Legal arguments were heard from both sides in the High Court on Tuesday. Mr Corbyn is facing a leadership challenge from former work and pensions spokesman Owen Smith, who – under the party’s rules – had to win the support of 20% of its MPs and MEPs to trigger a contest.
In the end, he secured 162 nominations after the other potential challenger Angela Eagle, who also initially passed the threshold for nominations, withdrew from the race.
At a highly-charged meeting earlier this month, Labour’s National Executive Committee decided that, as an incumbent, Mr Corbyn was entitled to a place on the ballot paper without having to go through the same process.
Mr Corbyn lost a motion of no confidence in his leadership last month. In the vote, which was not binding on him, 172 out of Labour’s 231 MPs opposed Mr Corbyn while 40 voted in his favour.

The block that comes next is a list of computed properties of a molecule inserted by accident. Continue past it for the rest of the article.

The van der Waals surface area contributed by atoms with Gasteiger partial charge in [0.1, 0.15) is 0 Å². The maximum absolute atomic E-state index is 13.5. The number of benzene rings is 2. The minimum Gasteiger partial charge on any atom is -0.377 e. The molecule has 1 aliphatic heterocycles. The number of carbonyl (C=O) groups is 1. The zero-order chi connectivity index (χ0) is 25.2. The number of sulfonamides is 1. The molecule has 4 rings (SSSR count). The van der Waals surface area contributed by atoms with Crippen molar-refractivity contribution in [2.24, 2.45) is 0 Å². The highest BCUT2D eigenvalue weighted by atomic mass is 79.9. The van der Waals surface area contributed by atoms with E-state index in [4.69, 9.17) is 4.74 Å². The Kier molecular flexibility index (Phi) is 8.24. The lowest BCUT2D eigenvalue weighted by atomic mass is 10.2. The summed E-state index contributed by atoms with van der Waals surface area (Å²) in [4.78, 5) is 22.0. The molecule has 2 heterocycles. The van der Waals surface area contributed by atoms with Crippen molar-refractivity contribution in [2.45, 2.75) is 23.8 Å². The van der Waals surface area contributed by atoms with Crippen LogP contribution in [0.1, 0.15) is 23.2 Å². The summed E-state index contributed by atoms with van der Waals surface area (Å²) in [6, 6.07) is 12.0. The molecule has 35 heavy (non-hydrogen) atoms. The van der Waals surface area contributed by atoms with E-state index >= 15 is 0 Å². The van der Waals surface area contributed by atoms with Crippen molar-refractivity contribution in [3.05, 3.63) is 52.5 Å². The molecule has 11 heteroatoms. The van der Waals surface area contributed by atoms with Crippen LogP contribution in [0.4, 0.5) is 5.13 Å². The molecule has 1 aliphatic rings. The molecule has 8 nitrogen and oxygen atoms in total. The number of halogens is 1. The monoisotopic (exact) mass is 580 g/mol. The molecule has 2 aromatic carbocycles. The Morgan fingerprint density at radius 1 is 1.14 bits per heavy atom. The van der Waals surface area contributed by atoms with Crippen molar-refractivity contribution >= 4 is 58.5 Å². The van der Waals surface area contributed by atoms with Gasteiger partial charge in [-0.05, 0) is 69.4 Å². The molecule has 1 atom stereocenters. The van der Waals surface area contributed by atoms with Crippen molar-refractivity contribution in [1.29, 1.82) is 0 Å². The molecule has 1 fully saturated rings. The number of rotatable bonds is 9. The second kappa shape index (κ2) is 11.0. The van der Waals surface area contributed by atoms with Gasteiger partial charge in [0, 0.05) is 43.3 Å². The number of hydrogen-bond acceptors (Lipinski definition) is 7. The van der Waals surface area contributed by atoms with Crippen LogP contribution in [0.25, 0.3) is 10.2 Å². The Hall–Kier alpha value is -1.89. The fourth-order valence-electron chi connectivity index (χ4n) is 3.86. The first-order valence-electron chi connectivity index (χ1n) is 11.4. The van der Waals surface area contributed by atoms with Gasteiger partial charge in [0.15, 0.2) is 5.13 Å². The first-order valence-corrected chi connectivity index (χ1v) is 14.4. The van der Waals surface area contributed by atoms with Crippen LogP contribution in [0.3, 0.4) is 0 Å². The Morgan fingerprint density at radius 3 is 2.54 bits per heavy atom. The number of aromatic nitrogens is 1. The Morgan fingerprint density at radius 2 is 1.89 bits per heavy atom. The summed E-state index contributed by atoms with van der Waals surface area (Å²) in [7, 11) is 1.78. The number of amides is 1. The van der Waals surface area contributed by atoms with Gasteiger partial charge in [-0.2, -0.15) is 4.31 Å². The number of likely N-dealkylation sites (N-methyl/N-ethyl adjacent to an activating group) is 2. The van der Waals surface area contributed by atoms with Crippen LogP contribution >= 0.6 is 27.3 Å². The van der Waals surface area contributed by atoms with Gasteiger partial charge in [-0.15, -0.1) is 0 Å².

However, the Labour leader retains the support of many party members and activists who will vote in the election, leadership the outcome of which is scheduled to be announced on 24 September.
The legal challenge was brought by Mr Foster, who unsuccessfully stood as a Labour candidate at last year’s general election in the Cornish seat of Camborne and Redruth, coming second to the Conservatives.
Speaking ahead of the judgement, Mr Smith said he thought Mr Corbyn should be on the leadership ballot, and he was “hopeful and confident” that the NEC’s decision would not be overturned.
“We’re a political party and judges shouldn’t be interfering in what we decide,” he told BBC News.
Asked if he would encourage Labour MPs to nominate Mr Corbyn for the sake of a contest, if the judge ruled he should not automatically be on the ballot, Mr Smith said he would like a contest to “win the arguments” against Mr Corbyn, but added: “It’s not for me to tell them what to do.”